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Proposition N - Normandy Now! Preparing Our Children, Planning for the Future

Community Sends Strong Message, Approves Normandy Zero-Tax-Rate Increase Bond Issue


     Now that the Normandy community has given a strong sign of support, and voted to approve the district’s zero-tax-rate increase bond issue, Proposition N -- what’s next?

     Proposition N is the $23 million bond issue that will provide funds to build a new school, new science labs and libraries at Jefferson and Washington Elementary schools, and other security, technology and structural improvements at the district’s other campuses. The initiative was approved with 68.78 percent voting yes.

    Now that the proposition has passed, the Collaborative will begin to finalize options for a new school (which include securing a location and if necessary, property), a community engagement process to gain feedback on the plans for the school and other improvements made possible by the passage of the bond issue.

     “This is a community effort so we are seeking feedback from our families, staff and partners to ensure the plans are in line with what our community needs and expects,” said Rich Ryffel, President of the Normandy Joint Executive Governing Board (JEGB).

      At its public meeting on January 12, 2017, the Normandy JEGB unanimously voted to place the no-tax-rate-increase bond proposal on the April 4th ballot.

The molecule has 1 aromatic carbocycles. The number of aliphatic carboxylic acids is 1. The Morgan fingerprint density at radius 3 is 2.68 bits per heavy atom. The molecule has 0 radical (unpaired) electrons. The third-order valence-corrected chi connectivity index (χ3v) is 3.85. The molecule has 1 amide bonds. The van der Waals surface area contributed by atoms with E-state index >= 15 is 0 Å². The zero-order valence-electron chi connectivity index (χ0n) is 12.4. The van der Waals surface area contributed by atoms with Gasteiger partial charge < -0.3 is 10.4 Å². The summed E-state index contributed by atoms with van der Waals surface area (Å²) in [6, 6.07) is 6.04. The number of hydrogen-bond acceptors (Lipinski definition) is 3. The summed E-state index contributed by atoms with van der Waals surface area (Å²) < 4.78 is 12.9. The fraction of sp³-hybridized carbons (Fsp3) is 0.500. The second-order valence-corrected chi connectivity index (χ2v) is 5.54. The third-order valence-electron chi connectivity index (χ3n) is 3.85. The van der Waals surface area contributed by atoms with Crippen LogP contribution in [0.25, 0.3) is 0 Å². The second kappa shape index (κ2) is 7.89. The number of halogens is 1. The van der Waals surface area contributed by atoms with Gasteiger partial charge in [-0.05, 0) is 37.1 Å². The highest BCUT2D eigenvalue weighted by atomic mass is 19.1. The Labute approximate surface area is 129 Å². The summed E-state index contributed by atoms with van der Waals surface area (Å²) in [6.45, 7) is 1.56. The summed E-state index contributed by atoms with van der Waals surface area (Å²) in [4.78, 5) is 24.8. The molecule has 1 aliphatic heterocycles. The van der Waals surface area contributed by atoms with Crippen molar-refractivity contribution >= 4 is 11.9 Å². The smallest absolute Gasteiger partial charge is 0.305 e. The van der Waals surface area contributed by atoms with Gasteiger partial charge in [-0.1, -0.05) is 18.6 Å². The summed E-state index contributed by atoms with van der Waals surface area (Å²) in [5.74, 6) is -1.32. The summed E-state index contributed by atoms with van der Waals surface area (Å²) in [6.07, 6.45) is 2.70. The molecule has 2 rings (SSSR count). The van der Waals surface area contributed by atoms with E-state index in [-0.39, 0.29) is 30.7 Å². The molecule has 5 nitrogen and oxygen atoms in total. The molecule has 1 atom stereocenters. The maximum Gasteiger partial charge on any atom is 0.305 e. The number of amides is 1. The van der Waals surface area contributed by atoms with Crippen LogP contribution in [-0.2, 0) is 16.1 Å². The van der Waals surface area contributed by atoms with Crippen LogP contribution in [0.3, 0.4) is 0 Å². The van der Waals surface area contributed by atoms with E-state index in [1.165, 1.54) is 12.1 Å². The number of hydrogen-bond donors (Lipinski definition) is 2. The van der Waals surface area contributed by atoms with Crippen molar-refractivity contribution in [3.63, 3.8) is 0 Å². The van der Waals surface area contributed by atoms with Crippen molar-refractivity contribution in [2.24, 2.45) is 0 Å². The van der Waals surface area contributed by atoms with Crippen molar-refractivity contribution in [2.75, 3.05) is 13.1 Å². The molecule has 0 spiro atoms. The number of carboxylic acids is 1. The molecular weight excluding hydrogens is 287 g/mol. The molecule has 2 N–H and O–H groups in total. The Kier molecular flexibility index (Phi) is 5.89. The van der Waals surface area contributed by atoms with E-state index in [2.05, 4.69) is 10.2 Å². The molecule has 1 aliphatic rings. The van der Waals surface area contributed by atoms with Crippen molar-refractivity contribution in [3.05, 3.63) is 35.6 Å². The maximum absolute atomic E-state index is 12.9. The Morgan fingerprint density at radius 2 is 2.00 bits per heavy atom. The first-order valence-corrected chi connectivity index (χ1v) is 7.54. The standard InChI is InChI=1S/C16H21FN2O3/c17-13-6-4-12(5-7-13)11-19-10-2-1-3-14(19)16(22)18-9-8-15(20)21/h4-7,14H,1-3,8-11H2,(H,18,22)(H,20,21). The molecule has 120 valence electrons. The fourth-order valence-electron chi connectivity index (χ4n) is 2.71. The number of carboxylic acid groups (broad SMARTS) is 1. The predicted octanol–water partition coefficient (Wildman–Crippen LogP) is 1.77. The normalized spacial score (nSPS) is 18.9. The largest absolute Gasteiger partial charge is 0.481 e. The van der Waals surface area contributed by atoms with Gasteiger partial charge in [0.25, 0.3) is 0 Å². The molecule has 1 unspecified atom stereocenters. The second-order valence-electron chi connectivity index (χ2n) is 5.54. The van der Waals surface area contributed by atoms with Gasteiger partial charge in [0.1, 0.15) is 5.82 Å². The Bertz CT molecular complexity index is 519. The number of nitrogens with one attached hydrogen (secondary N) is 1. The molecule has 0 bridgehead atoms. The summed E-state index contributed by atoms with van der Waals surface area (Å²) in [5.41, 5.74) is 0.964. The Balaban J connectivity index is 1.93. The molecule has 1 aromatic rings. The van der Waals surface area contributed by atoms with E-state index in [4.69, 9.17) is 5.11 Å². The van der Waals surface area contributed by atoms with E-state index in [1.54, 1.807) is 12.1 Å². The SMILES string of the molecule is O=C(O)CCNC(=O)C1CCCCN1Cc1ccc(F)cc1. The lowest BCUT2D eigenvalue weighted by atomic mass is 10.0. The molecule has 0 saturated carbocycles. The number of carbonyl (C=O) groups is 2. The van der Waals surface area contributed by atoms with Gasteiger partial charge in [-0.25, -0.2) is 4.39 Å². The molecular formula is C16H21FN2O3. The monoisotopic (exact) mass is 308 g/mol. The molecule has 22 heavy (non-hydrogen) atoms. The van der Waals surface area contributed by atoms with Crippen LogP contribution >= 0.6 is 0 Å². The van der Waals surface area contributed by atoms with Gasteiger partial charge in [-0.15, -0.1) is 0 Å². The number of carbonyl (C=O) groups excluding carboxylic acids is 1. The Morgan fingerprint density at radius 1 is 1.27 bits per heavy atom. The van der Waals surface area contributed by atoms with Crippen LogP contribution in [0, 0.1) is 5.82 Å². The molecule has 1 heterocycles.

“The Normandy community has provided a charge to the district – make this the district of choice for our families, to make it the best for our children,” said Dr. Charles Pearson, Superintendent, Normandy Schools Collaborative. “We’ve made significant strides in the classroom but we also have to look at our facilities. I want to personally thank our families and the community for their support. This is another step in our short-term goal of accreditation and helps us build on the progress made so far.”    

      The Collaborative has worked to improve student academic achievement by reinstating the Advanced Placement, dual enrollment/dual credit courses at the high school, and gifted education at the middle and elementary schools. After years of decline, the Collaborative has steadily increased the number of points earned on the state’s Annual Performance Report. For the 2015-2016 school year, Normandy scored in the provisionally accredited range, earning 76.5 points out of 140 total.

      The Proposition N campaign was co-chaired by district residents Deborah Burris and Craig Lucas. Burris, who also works for the University of Missouri-St. Louis, said this initiative is critical to continuing the progress of not only the Collaborative but the entire 24:1 community. The 24:1 refers to the 24 municipalities that make up the Normandy schools footprint.

      “As residents we have to look at the long-term benefits of supporting and improving the schools,” said Burris. “When our students and schools succeed, it helps the community as a whole.”  

For more information on Proposition N, see the links at left, or contact the Normandy Communications department, 314-493-0438.